This morning’s jobs report was the second month in a row of good news on the employment front. However, like last month’s report, jobs in health services grew much faster than non-health jobs. Health services added 43,000 jobs in July comprising 17 percent of the 255,000 civilian non-health, non-farm jobs added (Table I). The monthly rate of growth in health services jobs was 75 percent more than for other jobs. The shifting of jobs towards the government-controlled health sector continues.
Health services jobs grew by 0.28 percent over the month. Forty four percent of that growth was in ambulatory settings, especially offices of physicians. Hospitals accounted for 40 percent of new health services jobs. Community care facilities for the elderly added jobs at a faster rate than any other health service.
Over the last twelve months, health services jobs grew a little more than twice as fast as other jobs, comprising one fifth of all job growth. (Table II). Care is moving out of nursing homes and into community care, reflected in very significant growth in home health and community care facilities. Nevertheless, the pace of job growth for hospital jobs slightly exceeded the rate of growth for jobs in ambulatory settings. It is not clear there has been a secular evolution in favor of ambulatory care. Job growth in medical and diagnostic labs is at a standstill. Perhaps labs have become more efficient and productive, but I do not know the industry well enough to say.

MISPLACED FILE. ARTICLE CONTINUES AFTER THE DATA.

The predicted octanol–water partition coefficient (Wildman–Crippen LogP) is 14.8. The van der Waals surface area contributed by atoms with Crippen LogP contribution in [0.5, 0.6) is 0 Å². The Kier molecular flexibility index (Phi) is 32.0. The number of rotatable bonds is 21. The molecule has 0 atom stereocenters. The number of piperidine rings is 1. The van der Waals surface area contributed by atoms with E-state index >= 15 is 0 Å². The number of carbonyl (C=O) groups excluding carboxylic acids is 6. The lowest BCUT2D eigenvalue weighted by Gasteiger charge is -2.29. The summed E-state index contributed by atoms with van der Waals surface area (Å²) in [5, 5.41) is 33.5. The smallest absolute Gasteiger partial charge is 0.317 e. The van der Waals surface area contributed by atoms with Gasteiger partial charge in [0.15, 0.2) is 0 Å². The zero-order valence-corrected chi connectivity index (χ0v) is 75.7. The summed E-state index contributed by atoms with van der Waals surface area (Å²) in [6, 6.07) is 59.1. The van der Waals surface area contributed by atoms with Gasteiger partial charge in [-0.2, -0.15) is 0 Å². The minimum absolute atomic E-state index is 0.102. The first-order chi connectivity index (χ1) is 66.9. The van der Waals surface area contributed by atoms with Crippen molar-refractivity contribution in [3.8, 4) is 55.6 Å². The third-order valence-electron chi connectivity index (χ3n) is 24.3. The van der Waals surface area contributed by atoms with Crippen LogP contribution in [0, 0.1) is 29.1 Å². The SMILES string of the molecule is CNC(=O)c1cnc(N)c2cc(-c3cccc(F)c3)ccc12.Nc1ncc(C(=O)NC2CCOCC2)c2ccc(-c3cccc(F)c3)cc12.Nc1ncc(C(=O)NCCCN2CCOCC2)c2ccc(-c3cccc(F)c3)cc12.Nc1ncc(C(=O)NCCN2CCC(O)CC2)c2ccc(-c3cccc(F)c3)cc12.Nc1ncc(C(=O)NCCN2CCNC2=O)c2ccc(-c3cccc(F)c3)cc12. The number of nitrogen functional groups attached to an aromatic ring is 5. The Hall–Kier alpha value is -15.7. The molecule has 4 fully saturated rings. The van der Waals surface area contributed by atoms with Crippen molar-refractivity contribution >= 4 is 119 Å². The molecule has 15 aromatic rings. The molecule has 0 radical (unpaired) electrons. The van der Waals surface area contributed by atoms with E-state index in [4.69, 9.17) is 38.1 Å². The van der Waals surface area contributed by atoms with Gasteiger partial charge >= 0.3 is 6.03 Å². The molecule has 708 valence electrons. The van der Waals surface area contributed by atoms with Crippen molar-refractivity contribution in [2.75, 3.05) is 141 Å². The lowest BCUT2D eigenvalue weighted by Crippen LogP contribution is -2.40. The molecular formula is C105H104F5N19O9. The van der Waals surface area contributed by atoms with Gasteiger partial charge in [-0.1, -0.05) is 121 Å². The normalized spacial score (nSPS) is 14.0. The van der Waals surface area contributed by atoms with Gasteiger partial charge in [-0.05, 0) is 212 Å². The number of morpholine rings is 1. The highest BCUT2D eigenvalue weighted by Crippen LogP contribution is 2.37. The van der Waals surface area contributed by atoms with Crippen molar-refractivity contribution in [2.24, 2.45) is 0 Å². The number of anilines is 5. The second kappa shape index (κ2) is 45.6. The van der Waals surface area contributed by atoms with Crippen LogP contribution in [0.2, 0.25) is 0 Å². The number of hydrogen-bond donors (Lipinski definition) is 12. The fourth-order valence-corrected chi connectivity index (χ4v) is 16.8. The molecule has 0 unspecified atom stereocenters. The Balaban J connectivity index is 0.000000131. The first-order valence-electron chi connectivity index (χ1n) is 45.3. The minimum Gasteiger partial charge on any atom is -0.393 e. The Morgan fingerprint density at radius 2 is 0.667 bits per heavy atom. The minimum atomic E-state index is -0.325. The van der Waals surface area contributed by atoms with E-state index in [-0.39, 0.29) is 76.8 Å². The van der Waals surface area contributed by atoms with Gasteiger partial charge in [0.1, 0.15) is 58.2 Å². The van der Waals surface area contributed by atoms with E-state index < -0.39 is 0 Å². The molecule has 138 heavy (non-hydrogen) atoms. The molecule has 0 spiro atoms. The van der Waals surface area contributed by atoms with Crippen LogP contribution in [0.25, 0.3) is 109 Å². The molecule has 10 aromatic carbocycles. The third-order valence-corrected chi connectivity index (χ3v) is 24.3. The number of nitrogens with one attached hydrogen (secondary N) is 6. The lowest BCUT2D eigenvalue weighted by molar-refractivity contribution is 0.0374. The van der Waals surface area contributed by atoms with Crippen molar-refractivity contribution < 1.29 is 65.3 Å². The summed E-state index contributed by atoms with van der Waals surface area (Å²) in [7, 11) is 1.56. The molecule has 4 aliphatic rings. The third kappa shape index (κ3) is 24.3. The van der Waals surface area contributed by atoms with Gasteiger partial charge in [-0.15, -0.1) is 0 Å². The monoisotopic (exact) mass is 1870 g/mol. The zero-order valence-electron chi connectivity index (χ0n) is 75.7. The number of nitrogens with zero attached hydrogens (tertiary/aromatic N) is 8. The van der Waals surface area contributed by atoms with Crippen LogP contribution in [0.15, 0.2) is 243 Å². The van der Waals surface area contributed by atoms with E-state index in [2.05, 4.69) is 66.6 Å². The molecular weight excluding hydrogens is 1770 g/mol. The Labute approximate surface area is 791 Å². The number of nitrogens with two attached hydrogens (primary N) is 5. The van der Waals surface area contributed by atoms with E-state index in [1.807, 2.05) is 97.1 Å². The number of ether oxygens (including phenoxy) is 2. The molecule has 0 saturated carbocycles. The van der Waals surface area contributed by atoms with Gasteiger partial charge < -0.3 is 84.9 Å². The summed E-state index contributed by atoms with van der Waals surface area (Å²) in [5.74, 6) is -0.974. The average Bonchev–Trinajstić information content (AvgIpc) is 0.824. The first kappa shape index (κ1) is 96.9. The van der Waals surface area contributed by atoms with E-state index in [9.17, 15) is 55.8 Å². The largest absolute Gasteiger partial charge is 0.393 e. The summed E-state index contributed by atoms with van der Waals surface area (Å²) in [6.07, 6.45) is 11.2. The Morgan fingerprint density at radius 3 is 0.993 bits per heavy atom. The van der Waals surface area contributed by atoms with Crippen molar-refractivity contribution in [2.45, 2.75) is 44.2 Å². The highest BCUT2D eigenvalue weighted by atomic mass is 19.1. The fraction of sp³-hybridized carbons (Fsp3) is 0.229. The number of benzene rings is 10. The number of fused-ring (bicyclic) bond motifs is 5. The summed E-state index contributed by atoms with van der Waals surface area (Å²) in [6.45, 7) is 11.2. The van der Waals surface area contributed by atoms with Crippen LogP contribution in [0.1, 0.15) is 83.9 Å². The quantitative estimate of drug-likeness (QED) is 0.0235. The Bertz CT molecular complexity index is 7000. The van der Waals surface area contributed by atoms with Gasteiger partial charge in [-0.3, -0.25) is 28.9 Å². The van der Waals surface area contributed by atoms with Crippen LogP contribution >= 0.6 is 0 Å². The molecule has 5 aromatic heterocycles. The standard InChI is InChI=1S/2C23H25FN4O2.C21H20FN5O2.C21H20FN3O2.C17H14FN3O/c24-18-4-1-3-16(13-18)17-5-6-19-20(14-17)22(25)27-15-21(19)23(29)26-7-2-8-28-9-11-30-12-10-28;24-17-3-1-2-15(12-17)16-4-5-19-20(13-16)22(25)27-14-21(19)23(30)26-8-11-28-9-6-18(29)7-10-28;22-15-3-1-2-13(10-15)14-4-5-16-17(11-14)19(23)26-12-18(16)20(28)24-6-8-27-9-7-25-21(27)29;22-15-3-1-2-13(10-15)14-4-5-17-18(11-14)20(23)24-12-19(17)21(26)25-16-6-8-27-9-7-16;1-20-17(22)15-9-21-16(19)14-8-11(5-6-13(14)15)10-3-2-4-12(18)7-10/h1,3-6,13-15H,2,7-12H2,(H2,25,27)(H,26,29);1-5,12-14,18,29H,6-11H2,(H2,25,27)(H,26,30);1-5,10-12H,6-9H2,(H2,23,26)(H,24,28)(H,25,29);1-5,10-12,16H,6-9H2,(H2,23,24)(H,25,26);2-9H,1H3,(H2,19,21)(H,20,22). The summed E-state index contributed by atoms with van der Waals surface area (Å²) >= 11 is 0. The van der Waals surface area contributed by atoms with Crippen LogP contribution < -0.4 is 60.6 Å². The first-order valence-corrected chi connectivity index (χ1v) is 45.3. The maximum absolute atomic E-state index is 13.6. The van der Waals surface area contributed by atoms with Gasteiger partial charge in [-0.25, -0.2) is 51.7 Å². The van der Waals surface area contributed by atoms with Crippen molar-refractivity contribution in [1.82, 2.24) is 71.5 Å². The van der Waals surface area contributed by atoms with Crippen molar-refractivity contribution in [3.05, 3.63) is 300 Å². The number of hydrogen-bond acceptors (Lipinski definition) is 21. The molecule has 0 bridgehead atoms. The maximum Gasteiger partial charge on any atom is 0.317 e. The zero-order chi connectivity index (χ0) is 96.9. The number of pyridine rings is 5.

The report also contains significant revisions from previous reports for May and June (Table III). The estimates of overall employment growth in those months have been revised down in May and up in June, for close to a wash. However, May health services jobs were revised upwards significantly last month, and that was countered by a small downward revision to June’s estimate. While the total upward revision for those two months is four thousand, that comprises an upward revision of 28,000 jobs in health services versus a downward revision of 24 thousand in other jobs.
The disproportionately high growth in health services jobs versus other jobs is very concerning because there is little evidence yet of improved productivity in health care. These added jobs are adding costs that will prevent reductions in the rate of health spending growth.
We need more job growth in sectors of the economy not dominated by government.